In the News

Case Summaries

Injury & Tort Law

[10/21] Al Shimari v. CACI Premier Technology, Inc.
In a civil action filed by four Iraqi nationals, alleging that they were abused while detained in the custody of the U.S. Army at Abu Ghraib prison, located near Baghdad, Iraq, in 2003 and 2004, brought pursuant to the Alien Tort Statute (ATS), 28 U.S.C. section 1350, that defendant's employees committed acts involving torture and war crimes, and cruel, inhuman, or degrading treatment, and also asserting various tort claims under the common law, including assault and battery, sexual assault and battery, and intentional infliction of emotional distress, the District Court's judgment is vacated where it erred in its analysis by failing to determine whether the military exercised actual control over any of defendant's alleged conduct.

[10/19] Huang v. The Bicycle Casino, Inc.
In an injury and tort action arising after plaintiff was injured while boarding defendant's shuttle bus, the trial court's grant of summary judgment to defendant is reversed where: 1) it is a triable issue of material fact whether defendant operated as a common carrier; and 2) the trial court erred in finding an exemption from defendant's duty of care as a matter of law.

[10/18] Nava v. Saddleback Memorial Medical Center
In a negligence suit brought by a patient injured while he was being transported in the hospital on a gurney, filed more than one year, but less than two years, after his injury, the trial court's grant of defendants' motion for summary judgment, concluding the complaint was time-barred by Code of Civil Procedure section 340.5, which imposes a one-year statute of limitations when an injury is caused by the professional negligence of a health care provider, is affirmed where plaintiff's claims were barred by Code of Civil Procedure section 340.5's statute of limitations because the transfer of plaintiff in the hospital on a gurney was integrally related to his medical treatment or diagnosis, and, therefore, the injury occurred in the rendering of professional services.

[10/18] Hargus v. Ferocious and Impetuous, LLC
In a negligence action against the owner and captain of a chartered vessel, for injuries plaintiff sustained while aboard the boat, the District Court's judgment in plaintiff's favor is vacated where the tortious act giving rise to plaintiff's claim was insufficient to invoke maritime jurisdiction because the act was not of the type that could potentially disrupt maritime commerce.

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Workers' Comp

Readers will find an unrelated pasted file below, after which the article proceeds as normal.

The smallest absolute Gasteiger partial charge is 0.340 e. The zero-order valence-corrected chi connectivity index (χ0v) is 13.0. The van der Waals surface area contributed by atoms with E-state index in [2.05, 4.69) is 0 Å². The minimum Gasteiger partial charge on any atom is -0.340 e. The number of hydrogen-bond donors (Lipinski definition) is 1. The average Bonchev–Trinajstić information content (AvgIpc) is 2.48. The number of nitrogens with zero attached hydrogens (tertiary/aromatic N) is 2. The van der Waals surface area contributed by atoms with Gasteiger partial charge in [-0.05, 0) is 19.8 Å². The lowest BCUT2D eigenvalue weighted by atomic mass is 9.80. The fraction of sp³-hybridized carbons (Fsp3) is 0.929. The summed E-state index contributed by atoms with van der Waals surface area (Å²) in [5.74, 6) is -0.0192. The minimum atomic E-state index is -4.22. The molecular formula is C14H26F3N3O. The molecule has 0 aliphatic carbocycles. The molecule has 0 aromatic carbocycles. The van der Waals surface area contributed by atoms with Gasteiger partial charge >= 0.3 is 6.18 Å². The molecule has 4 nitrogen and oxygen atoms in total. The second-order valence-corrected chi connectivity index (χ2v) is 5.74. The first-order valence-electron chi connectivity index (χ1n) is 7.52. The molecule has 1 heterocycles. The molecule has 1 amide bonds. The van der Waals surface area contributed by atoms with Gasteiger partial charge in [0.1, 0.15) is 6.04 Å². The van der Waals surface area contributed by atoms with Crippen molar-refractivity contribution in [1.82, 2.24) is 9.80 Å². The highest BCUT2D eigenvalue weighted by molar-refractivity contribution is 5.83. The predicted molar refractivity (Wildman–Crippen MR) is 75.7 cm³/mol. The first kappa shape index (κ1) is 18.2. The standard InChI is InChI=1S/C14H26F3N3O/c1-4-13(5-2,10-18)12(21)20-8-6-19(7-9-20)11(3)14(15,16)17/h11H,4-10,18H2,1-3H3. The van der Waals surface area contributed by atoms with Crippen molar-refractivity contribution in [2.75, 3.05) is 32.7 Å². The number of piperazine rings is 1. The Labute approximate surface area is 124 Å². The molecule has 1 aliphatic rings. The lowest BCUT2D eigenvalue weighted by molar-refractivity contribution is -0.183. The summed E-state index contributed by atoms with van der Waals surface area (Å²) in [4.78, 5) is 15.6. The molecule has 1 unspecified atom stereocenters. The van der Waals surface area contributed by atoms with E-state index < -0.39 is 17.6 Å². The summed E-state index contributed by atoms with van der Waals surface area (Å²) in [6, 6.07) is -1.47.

[08/17] Kerrigan v. MSPB
In an appeal of a final decision of the Merit Systems Protection Board dismissing, for lack of jurisdiction, his claim that his workers' compensation benefits were improperly terminated in retaliation for protected whistleblowing activity, the Board's decision is affirmed where, although the Board incorrectly held that 5 U.S.C. section 8128(b) bars its review of petitioner's appeal, petitioner failed to make a nonfrivolous allegation that his protected disclosure was a contributing factor in the agency's action.

[08/11] Truck Insurance Exchange v. WCAB
In a worker's comp case in which employer received notification of the injury the day after it happened by a workers compensation claim was not submitted to insurer until more than seven years later, the order excluding laches as an affirmative defense is affirmed where laces does not apply because notice to or knowledge of a workplace injury on the part of the employer is deemed to be notice to or knowledge of the insurer.

[06/22] State Compensation Insurance Fund v. WCAB
In an action seeking review of a decision of the Workers' Compensation Appeals Board regarding the medical necessity of proposed treatment requested by an employee of the California Highway Patrol (CHP), involving Labor Code Section 4610.6, which created a new procedure--independent medical review (IMR)--that an injured worker may use to challenge an employer's timely denial, delay or modification of a request for authorization of proposed medical treatment, the Board's decision is reversed where the 30-day time limit in section 4610.6(d), is directory and, accordingly, an untimely IMR determination is valid and binding upon the parties as the final determination of the director.

[05/11] SSA Terminals and Homeport Ins. Co. v. Carrion
In an action brought by a claimant seeking disability benefits under the Longshore and Harbor Workers' Compensation Act, an employer/insurer's petition for review of a decision by the Benefits Review Board is denied where: 1) the claimant timely filed his claim against his employer; 2) claimant's knee injury was a permanent, rather than a temporary, disability; and 3) the doctrines of exhaustion and waiver were inapplicable because claimant presented his claim of permanent disability well before the conclusion of the administrative process and neither the employer nor the agency was blindsided by the argument.

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